Common VPN Vulnerabilities and Exploits (And How To Avoid Them)

Common VPN Vulnerabilities and Exploits
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Today’s digital landscape is filled with threats, data leaks, and more. It is no wonder privacy and security software have become necessary for our online activities, whether you’re on the Darknet or streaming something on Netflix. While security technology, like VPNs, has made huge leaps in its ability to protect us, there’s always that one incredibly talented person with skewed morals who is capable of breaking the encryption.

So, how do we avoid this? Well, getting to know the limits and vulnerabilities of your VPN is a good start. By understanding the vulnerabilities in a VPN, you can organize how you use it to limit the risk of being hit by a phishing attack or any other cyberattack used these days. Please continue reading below as we discuss some common VPN vulnerabilities and exploits.

See our list of the best anonymous VPNs out there.

What is a VPN?

Firstly, to understand VPN vulnerabilities, we need to understand how VPNs function. VPN stands for virtual private network. They offer a protected network connection while you’re browsing public networks.

VPNs allow users to browse the internet with a masked IP address by creating a private, encrypted tunnel to funnel their data through. This makes it difficult for sites to retain your information and hinders the tracking of your online activity and the location from which you have connected to the web.

Loads of great VPN providers provide excellent VPN services. A few to mention are  ExpressVPN, CyberGhost, and NordVPN. However, there are many other great choices. VPN services offer several benefits to optimize your privacy on the internet. A few of them include:

  • No-log policies
  • Multiple server locations
  • randomized IP address generation 
  • Multi-grade encryption
  • Supported on multiple devices

While a VPN offers reasonable security, you must consider its vulnerabilities. Let’s take a look at the common vulnerabilities VPNs face.

Phishing Attacks Target VPN Users

Phishing attacks and other cyber attacks like social engineering are methods employed by cyber criminals to trick individuals into divulging their personal information, like login details, ID numbers, or even bank details. So, VPNs are supposed to help us avoid this. That’s true; however, what better way to trick someone into giving their personal information than by posing as a VPN service provider and relying on individuals’ trust for VPN services?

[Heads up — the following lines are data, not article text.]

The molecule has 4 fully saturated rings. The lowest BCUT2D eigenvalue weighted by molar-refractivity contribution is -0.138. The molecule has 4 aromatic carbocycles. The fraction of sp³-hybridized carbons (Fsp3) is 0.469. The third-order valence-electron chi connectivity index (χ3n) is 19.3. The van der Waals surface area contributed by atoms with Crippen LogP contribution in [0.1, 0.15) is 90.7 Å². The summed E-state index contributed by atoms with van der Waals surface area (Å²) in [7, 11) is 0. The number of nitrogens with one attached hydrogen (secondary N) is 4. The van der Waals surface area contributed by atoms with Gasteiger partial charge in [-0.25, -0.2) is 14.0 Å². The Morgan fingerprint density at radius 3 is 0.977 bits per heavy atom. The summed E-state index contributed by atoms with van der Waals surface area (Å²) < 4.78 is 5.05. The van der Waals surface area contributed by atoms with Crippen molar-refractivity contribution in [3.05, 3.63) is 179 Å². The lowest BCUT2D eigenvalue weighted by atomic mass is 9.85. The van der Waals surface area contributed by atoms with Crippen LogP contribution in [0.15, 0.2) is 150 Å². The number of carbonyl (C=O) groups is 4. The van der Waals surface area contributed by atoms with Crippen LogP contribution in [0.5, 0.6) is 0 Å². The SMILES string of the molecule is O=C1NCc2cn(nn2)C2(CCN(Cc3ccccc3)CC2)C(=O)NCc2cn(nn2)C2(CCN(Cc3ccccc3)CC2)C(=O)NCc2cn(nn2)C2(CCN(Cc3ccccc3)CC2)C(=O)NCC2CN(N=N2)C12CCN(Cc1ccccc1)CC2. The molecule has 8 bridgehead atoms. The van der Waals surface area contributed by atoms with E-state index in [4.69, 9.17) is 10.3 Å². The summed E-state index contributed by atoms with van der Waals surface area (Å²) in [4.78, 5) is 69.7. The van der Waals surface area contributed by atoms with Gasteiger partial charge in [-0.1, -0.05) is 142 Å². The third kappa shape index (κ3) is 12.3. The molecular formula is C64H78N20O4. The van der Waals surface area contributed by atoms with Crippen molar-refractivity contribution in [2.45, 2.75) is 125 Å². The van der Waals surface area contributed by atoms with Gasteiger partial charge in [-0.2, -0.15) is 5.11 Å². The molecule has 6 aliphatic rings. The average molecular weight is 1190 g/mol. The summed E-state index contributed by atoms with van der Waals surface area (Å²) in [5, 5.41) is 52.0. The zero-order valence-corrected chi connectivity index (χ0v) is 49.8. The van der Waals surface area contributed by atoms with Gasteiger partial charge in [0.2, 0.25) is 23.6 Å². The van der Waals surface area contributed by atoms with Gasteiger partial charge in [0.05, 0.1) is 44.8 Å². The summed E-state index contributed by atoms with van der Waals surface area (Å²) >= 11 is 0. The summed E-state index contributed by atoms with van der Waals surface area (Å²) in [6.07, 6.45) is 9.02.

One tactic they use is creating a fake VPN service with a website or apps. These sites and apps look legitimate. As soon as you subscribe and share your data, you’re caught. But there is a way you can avoid getting caught by such tactics. Verified VPNs likely use an HTTP or HTTPS URL with an SSL certificate. Check the URLs in the search bar to see if they are secure site links. If not, then instead, look for another VPN.

Another method cybercriminals use is called spear phishing. With spear phishing attacks, you will receive emails from a reputable source, like a VPN provider. The email will usually link back to a fake website, as we mentioned above, leading you to provide personal information. Many VPNs will let you know if you’re being phished as they check the website domain as you enter it.

Man-in-the-middle Attacks

This is where things get scary. Man-in-the-middle attacks on VPN users are when hackers intercept and manipulate the traffic between you and your VPN server while stealing your data. The hacker is pretty much working as a middleman, thus the name. While keeping their involvement anonymous.

So how do they do this, and how do we stop it? Hackers use a few tactics to play the middleman. A well-known tactic is called Address Resolution Protocol (ARP) spoofing. The hacker will send an ARP message to your device in the hope that they can trick you into sending the “traffic” their way instead of back to the VPN server.

SSL/TLS encryption stripping is another method hackers use to weasel their way into the middle. The hacker removes the SSL/TLS encryption from your traffic, giving them free rein to access and modify your data before relaying it to the VPN server.

Choose a VPN with robust encryption protocols to prevent these kinds of attacks. VPNs also update their software regularly to optimize security. Keeping an eye out for these updates should help you stay one step ahead. Finally, certificate pinning and security measures like two-factor authentication are ways to give you that extra layer of defence.